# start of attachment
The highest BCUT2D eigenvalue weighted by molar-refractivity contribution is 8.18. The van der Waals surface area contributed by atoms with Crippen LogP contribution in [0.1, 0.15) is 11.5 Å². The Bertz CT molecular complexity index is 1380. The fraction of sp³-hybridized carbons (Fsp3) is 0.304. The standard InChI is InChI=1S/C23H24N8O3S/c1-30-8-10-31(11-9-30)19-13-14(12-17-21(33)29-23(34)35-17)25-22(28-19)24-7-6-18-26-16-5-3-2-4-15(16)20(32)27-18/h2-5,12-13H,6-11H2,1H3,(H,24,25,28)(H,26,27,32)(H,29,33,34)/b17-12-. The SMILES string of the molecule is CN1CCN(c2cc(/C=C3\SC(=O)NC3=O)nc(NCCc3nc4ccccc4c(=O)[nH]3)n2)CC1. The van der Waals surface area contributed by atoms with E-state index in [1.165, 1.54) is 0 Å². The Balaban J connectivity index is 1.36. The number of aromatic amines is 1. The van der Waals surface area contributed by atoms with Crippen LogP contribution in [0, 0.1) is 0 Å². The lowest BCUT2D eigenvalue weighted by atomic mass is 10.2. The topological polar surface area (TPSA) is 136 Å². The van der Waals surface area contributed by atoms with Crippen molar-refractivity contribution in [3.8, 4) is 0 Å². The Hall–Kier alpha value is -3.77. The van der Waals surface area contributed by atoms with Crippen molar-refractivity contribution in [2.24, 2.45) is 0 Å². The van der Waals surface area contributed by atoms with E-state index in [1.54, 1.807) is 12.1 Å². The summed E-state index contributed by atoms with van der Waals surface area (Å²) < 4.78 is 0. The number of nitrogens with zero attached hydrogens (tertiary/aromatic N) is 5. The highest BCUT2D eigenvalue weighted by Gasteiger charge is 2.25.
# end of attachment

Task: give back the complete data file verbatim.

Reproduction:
The highest BCUT2D eigenvalue weighted by molar-refractivity contribution is 8.18. The van der Waals surface area contributed by atoms with Crippen LogP contribution in [0.1, 0.15) is 11.5 Å². The Bertz CT molecular complexity index is 1380. The fraction of sp³-hybridized carbons (Fsp3) is 0.304. The standard InChI is InChI=1S/C23H24N8O3S/c1-30-8-10-31(11-9-30)19-13-14(12-17-21(33)29-23(34)35-17)25-22(28-19)24-7-6-18-26-16-5-3-2-4-15(16)20(32)27-18/h2-5,12-13H,6-11H2,1H3,(H,24,25,28)(H,26,27,32)(H,29,33,34)/b17-12-. The SMILES string of the molecule is CN1CCN(c2cc(/C=C3\SC(=O)NC3=O)nc(NCCc3nc4ccccc4c(=O)[nH]3)n2)CC1. The van der Waals surface area contributed by atoms with E-state index in [1.165, 1.54) is 0 Å². The Balaban J connectivity index is 1.36. The number of aromatic amines is 1. The van der Waals surface area contributed by atoms with Crippen LogP contribution in [0, 0.1) is 0 Å². The lowest BCUT2D eigenvalue weighted by atomic mass is 10.2. The topological polar surface area (TPSA) is 136 Å². The van der Waals surface area contributed by atoms with Crippen molar-refractivity contribution in [3.8, 4) is 0 Å². The Hall–Kier alpha value is -3.77. The van der Waals surface area contributed by atoms with Crippen molar-refractivity contribution in [2.24, 2.45) is 0 Å². The van der Waals surface area contributed by atoms with E-state index in [1.54, 1.807) is 12.1 Å². The summed E-state index contributed by atoms with van der Waals surface area (Å²) < 4.78 is 0. The number of nitrogens with zero attached hydrogens (tertiary/aromatic N) is 5. The highest BCUT2D eigenvalue weighted by Gasteiger charge is 2.25.